Submitted by Cathy Eng, CARW, Owner of Resume Rocketeer, Inc. (http://www.resumerocketeer.com)
More than ever before, professionals are taking creative, and even risky, chances with their resumes in order to get noticed. While these chances are a great way to get noticed in a crowded job market, they can also spell your doom. Here are some resume writing rules that should not be broken:
1. Including information indicating religious or political affiliations. Unless you are applying for a position at a church or with a political campaign, avoid including participation in these types of organizations. Although your involvement shouldn’t influence your chances, you would not want to diminish those chances by indicating views that may affect your work.
2. Being overly confident. A hiring manager I know actually said he read a resume that stated, “I’ll have your job in five years.” There is a big difference between radiating confidence and coming off as threatening or boastful. A better way to have phrased that would be to say, “Enthusiastic in my aspiration to learn and grow within your company.”
3. Presenting dull, responsibility-focused bullets. Hiring managers don’t just want to know you have the experience and skills to do the job; they want to know you can do it better than everyone else. By telling them simply what you did at your last job, you are communicating that you are mediocre as a job candidate. Did you save your company money? Improve efficiency? These measurable results make your time there more impactful.
4. Including an objective. Resume objectives are focused on what the job candidate wants from their career and employer. In today’s job market, companies are just trying to survive and are not concerned with your career needs. You must be focused on the company and what you can do for them.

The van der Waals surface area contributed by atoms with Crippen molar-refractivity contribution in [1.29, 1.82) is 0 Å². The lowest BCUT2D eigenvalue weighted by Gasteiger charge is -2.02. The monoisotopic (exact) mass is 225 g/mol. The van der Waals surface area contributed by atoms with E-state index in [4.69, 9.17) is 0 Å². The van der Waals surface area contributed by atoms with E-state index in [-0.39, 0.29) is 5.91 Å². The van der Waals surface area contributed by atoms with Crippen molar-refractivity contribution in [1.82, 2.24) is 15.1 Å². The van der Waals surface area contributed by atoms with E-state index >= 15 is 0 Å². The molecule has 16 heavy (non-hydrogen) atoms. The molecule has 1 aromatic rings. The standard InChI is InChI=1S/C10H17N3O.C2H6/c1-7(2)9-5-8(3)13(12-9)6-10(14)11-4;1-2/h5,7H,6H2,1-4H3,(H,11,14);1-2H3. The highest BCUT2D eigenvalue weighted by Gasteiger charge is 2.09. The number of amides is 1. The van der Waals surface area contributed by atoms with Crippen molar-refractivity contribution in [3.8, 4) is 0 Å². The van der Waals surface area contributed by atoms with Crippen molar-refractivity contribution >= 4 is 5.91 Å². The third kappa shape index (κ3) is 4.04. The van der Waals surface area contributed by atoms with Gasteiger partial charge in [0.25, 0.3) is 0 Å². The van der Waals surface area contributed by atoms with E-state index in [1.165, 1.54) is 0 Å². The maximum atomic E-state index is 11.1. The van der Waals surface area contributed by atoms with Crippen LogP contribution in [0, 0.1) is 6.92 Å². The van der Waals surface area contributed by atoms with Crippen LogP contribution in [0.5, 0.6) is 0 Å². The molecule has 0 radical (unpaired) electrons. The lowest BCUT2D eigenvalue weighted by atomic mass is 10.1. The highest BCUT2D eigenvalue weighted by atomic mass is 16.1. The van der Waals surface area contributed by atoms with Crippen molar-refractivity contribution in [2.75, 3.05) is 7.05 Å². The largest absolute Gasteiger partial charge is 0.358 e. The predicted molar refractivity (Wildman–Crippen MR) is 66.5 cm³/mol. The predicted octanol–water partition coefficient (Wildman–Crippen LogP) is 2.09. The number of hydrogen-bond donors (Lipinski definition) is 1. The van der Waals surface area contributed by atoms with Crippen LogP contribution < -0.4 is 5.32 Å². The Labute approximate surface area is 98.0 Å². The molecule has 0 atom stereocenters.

5. Including visuals. Unless you are a graphic artist, do not include photos, designs, or other distracting artwork. It just ends up taking away from your fantastic qualifications.
6. Going over two pages. Unless you are a tenured college professor with dozens of books published (in which case you should present a curriculum vitae), there is no need to go over two pages. In fact, it decreases your chances of it getting read. For instance, if you want to learn about a person in a hurry and you have the choice of reading a one-page executive summary or a three-page resume, which would you choose?
It is essential to take some chances in your resume to stand out, but these resume blunders are unforgivable, and are likely to get your resume thrown out. Use this advice and you are on your way to having a strong, professional resume.
Article courtesy of the Recruiting Blogswap, a content exchange service sponsored by CollegeRecruiter.com, a leading site for college students looking for internships and recent graduates searching for entry level jobs and other career opportunities.